Local Transportation Last Updated: 2/4/2005 2:30 PM
American personnel generally find it essential to have a personal
vehicle, and many families have two vehicles. Although public
transportation exists and is inexpensive, it generally does not meet
the needs of American personnel. Public transportation consists of
municipal buses, private buses, and taxis. Municipal and private
buses link the city with the Katutura and Khomasdal townships and
run limited routes through Windhoek. Taxis can be hired at the
various taxi stands throughout Windhoek, but their use is not
“Radio” taxis ordered by phone are safer than those hired on the
street. Passengers must be sure to ask the rate when calling for the
taxi and to confirm the price with the driver prior to entering the
Namibia has over 26,710 miles in the national road network, of
which some 3,381 are paved. Roads are generally undivided and
straight, open, and monotonous, with one lane in each direction and
little shoulder. Four-wheel drive is not necessary for most of
Namibia’s roads, but is helpful for exploring the bush, the desert,
and the mountains.
Main roads from Windhoek to the principal towns are paved, as are
the roads linking Windhoek with the South Africa, Angola, and
Botswana borders. Secondary roads are gravel, but generally well
graded and well maintained. Gravel roads can become rough or
corrugated, especially toward the end of the rainy season. The coast
has “salt” roads — a foundation of gypsum, which is soaked with
brine and compacted to form a surface as hard and smooth as tarmac,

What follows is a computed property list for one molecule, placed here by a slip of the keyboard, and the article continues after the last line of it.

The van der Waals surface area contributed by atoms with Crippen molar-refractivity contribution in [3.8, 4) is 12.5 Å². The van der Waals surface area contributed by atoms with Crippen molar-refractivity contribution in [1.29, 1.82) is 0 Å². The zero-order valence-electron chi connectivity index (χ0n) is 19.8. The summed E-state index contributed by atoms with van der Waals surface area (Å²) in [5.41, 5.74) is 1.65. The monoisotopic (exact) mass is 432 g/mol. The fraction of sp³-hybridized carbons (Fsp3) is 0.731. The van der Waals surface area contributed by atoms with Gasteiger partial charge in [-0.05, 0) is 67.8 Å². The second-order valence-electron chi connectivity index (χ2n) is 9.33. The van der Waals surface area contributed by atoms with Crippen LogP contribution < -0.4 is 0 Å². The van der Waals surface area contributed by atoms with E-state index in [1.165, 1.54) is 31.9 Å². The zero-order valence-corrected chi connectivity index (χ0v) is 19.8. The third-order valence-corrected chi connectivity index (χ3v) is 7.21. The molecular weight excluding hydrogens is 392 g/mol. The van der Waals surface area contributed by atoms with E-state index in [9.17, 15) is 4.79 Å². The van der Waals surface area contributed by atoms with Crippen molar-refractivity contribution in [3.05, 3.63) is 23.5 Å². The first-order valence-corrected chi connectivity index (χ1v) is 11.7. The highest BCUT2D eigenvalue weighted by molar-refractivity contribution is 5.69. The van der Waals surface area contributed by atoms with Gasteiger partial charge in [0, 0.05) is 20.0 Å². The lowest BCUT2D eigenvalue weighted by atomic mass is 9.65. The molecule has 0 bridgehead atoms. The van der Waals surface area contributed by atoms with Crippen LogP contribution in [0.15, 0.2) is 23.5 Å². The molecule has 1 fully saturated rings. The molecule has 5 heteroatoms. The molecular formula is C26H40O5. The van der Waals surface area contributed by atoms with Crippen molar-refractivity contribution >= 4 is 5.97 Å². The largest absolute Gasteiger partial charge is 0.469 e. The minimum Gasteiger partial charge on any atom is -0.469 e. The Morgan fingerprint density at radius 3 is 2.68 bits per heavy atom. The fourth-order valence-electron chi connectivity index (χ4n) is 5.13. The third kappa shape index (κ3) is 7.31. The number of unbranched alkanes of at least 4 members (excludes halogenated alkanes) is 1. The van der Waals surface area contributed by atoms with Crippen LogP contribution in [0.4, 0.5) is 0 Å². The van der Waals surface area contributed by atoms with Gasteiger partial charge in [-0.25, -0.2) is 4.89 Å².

but extremely slippery when moistened by the frequent coastal fogs.
Driving outside of Windhoek requires caution and prudence. The
narrowness of roads and the lack of shoulders cause many head-on and
rollover accidents. Gravel roads can be deceptively smooth, causing
drivers to exceed safe speeds and resulting in loss of control of
the vehicle. Curves on gravel roads should be approached and
negotiated at reduced speeds, even in the absence of warning signs.
Rental car rates in Namibia are high, in large part due to the
frequency with which drivers severely damage rental vehicles on
gravel roads. Animals (wildlife and livestock) are a serious danger
on open roads, especially when curves or high grass limit
visibility. Either hitting or swerving to avoid animals can cause
serious accidents, so reduce speed to provide for a reasonable
response time. Driving at night is strongly discouraged, as darkness
compounds the hazards of driving in Namibia — few roads are lit,
other vehicles often lack working lights, and animals become more
Regional Transportation Last Updated: 2/4/2005 2:31 PM
Namibia has 1,400 miles of rail lines; the main lines link
Windhoek to Walvis Bay, Swakopmund, and Gobabis, Otavi to
Grootfontein, Otjiwarango to Outjo, and Keetmanshoop to Luderitz.
Few passenger trains operate, but poor-quality passenger cars are
often attached to freight trains that move between these towns. A
luxury train service runs between Windhoek and Swakopmund; it is a
24-hour trip each way with several tourist excursions en route.
Buses and trucks serve centers that do not have rail links, but are
unsafe and operate unreliably. Inexpensive and safe bus service
operates between Windhoek and the Namibian coast, Cape Town, and
Windhoek has two airports: Eros Airport is a small domestic
airport on the south side of town offering commercial and charter
service to various cities and towns in Namibia.
Hosea Kutako International Airport is about 30 minutes east of
Windhoek, and offers service to Frankfurt and Munich, Germany;
London, England; Luanda, Angola; Gaborone and Maun, Botswana;
Victoria Falls, Zimbabwe; Johannesburg and Cape Town, South Africa